As I mentioned previously, and you no doubt remember well, I have been given a Sunfish sailboat. I had no idea of the condition, but you can pretty much be sure no one is going to give you something in perfect condition. I went over to see it Thursday, and even I was a bit surprised by the condition. The poor boat had been parked in 2001 and had not moved since. It was sorely in need of some TLC -tender loving care. The people that had been given the boat were not sailboat people, but they were so friendly I just liked them instantly. They were so happy to have the boat go to a new home too. Happiness all around!
My phone’s battery died just as I pulled up to the house, so I don’t have any “first look” pictures. I charged it up while there and then was able to take a few. One surprising detail was that the trailer had sunk into the dirt up to the trailer frame, about half the depth of the tires. The tongue had sunk to a depth of about 4 inches. My first order of business was to dig it free. Once I got the tongue free and bailed out the cockpit I tried to lift it and it WOULDN’T BUDGE! These little sunfish don’t weigh that much. What could it be? It had a tiny fitting on the top starboard side of the boat. Hmmmmm, that’s looks interesting. I could see water down in it. Chuck the helpful neighbor and I tilted it on it’s side.
2012-04-05 5.59 pm - boat tilted to drain
There are several things to notice in this picture. First at the front of the boat, actually under it, you can see the trailer post sticking up out of the ground. The tongue is still buried there. Second, you see the black scuz on the bow. That’s where the tarp wasn’t. Last, look carefully at the bottom of the boat in the center near the ground.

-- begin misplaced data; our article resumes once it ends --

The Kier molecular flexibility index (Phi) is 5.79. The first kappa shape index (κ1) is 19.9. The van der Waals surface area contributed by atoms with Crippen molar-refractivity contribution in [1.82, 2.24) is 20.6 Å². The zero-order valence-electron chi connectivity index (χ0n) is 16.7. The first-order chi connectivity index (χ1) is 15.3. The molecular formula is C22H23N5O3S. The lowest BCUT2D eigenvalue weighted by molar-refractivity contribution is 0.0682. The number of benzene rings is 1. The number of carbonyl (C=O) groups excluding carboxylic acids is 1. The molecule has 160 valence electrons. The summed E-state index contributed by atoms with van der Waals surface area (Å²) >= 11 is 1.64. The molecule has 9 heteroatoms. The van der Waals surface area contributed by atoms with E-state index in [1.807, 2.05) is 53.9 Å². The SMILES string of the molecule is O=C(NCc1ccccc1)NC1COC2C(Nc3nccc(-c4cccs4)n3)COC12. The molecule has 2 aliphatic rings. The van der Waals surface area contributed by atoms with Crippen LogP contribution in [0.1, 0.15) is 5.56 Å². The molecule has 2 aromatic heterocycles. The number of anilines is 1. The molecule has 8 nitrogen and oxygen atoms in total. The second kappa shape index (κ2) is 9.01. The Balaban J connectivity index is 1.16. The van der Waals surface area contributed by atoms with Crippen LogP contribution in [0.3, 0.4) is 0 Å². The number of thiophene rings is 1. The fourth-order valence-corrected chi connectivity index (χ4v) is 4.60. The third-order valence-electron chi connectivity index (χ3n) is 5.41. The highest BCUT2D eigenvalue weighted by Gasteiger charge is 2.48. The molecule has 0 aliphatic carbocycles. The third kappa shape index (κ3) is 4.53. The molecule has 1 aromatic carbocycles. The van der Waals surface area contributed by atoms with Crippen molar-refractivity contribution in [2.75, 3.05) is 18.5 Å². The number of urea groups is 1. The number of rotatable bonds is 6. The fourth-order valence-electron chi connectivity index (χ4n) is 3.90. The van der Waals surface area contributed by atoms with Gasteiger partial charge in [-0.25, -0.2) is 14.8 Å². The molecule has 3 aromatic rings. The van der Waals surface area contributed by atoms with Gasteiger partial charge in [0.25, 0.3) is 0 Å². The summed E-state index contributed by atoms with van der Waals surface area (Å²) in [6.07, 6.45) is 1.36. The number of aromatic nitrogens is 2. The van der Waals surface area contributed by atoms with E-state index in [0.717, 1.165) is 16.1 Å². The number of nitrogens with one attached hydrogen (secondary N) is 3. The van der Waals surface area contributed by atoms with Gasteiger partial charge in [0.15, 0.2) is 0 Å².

WOW, look at that stream of water!
close up view of water squirting out of boat
It’s under a lot of pressure. I sat and watched it drain. For 30 minutes!
2012-04-05 6.30 pm - drain almost complete
With the water out, the boat was light enough to lift off. Then I yanked the trailer out of the ground. In pieces. First the frame, then the wheels and axel. The springs had broken and rusted away. Probably partly due to the extreme weight of the boat full of water. Amazingly, the tires looked like they were in good shape! Helpful neighbor Chuck offered to see if we could use his compressor and get them filled up. We grunted, squeezed, strapped, sprayed WD-40, used glue, etc. and finally both tires were seated and filled. Four days later as I’m writing this, they are still rock solid. Yay!
I took the wheels/axel and frame assembly and put them in the back of my truck. My plan is to buy the springs and bolts needed to put the trailer back together. Once that’s back together, I can bring the boat back to my place and store it on the trailer. When I get the boat I think I’ll swing through a car wash and see if i can get some of that black stuff off the boat.
A very compressed trailer
The trailer frame is aluminum, so it isn’t rusted, but it does look dirty. The axle, although solid and strong and still very functional, is very rusty. I’d like to do something to make it look better, but not sure what to treat it with. Any suggestions?
It will also need new lights and new carpet on the runners. On the whole, it’s not really in that bad of shape. I’m so excited